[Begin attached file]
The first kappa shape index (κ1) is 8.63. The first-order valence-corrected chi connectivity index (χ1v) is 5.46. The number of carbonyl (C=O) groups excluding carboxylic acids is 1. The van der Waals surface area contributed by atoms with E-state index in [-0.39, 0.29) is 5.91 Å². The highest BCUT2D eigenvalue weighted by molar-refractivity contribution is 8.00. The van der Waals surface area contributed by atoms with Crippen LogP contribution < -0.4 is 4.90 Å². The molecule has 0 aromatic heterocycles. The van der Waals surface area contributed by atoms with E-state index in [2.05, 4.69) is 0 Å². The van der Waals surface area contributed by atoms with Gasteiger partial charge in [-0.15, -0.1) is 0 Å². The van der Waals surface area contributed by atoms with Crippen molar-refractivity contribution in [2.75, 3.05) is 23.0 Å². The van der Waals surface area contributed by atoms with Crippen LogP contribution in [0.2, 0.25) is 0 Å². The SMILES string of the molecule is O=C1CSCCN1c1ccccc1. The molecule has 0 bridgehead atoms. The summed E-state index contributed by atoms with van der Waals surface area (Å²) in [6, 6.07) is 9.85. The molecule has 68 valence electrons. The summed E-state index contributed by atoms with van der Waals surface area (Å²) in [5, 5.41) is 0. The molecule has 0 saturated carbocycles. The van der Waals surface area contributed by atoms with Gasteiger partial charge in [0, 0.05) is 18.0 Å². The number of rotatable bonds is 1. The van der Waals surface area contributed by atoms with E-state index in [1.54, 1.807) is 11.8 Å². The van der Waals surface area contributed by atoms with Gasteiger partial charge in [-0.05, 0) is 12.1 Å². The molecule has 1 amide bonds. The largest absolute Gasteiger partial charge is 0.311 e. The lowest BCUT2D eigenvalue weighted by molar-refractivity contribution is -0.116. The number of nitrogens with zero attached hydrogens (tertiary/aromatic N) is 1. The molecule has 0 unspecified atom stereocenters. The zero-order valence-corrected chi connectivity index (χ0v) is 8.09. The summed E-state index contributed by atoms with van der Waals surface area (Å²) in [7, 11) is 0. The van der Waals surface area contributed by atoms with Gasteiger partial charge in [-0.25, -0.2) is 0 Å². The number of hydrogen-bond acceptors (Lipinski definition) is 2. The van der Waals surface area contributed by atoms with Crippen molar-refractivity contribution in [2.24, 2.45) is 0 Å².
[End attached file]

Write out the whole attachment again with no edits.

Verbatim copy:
The first kappa shape index (κ1) is 8.63. The first-order valence-corrected chi connectivity index (χ1v) is 5.46. The number of carbonyl (C=O) groups excluding carboxylic acids is 1. The van der Waals surface area contributed by atoms with E-state index in [-0.39, 0.29) is 5.91 Å². The highest BCUT2D eigenvalue weighted by molar-refractivity contribution is 8.00. The van der Waals surface area contributed by atoms with Crippen LogP contribution < -0.4 is 4.90 Å². The molecule has 0 aromatic heterocycles. The van der Waals surface area contributed by atoms with E-state index in [2.05, 4.69) is 0 Å². The van der Waals surface area contributed by atoms with Gasteiger partial charge in [-0.15, -0.1) is 0 Å². The van der Waals surface area contributed by atoms with Crippen molar-refractivity contribution in [2.75, 3.05) is 23.0 Å². The van der Waals surface area contributed by atoms with Crippen LogP contribution in [0.2, 0.25) is 0 Å². The SMILES string of the molecule is O=C1CSCCN1c1ccccc1. The molecule has 0 bridgehead atoms. The summed E-state index contributed by atoms with van der Waals surface area (Å²) in [6, 6.07) is 9.85. The molecule has 68 valence electrons. The summed E-state index contributed by atoms with van der Waals surface area (Å²) in [5, 5.41) is 0. The molecule has 0 saturated carbocycles. The van der Waals surface area contributed by atoms with Gasteiger partial charge in [0, 0.05) is 18.0 Å². The number of rotatable bonds is 1. The van der Waals surface area contributed by atoms with E-state index in [1.54, 1.807) is 11.8 Å². The van der Waals surface area contributed by atoms with Gasteiger partial charge in [-0.05, 0) is 12.1 Å². The molecule has 1 amide bonds. The largest absolute Gasteiger partial charge is 0.311 e. The lowest BCUT2D eigenvalue weighted by molar-refractivity contribution is -0.116. The number of nitrogens with zero attached hydrogens (tertiary/aromatic N) is 1. The molecule has 0 unspecified atom stereocenters. The zero-order valence-corrected chi connectivity index (χ0v) is 8.09. The summed E-state index contributed by atoms with van der Waals surface area (Å²) in [7, 11) is 0. The van der Waals surface area contributed by atoms with Gasteiger partial charge in [-0.25, -0.2) is 0 Å². The number of hydrogen-bond acceptors (Lipinski definition) is 2. The van der Waals surface area contributed by atoms with Crippen molar-refractivity contribution in [2.24, 2.45) is 0 Å².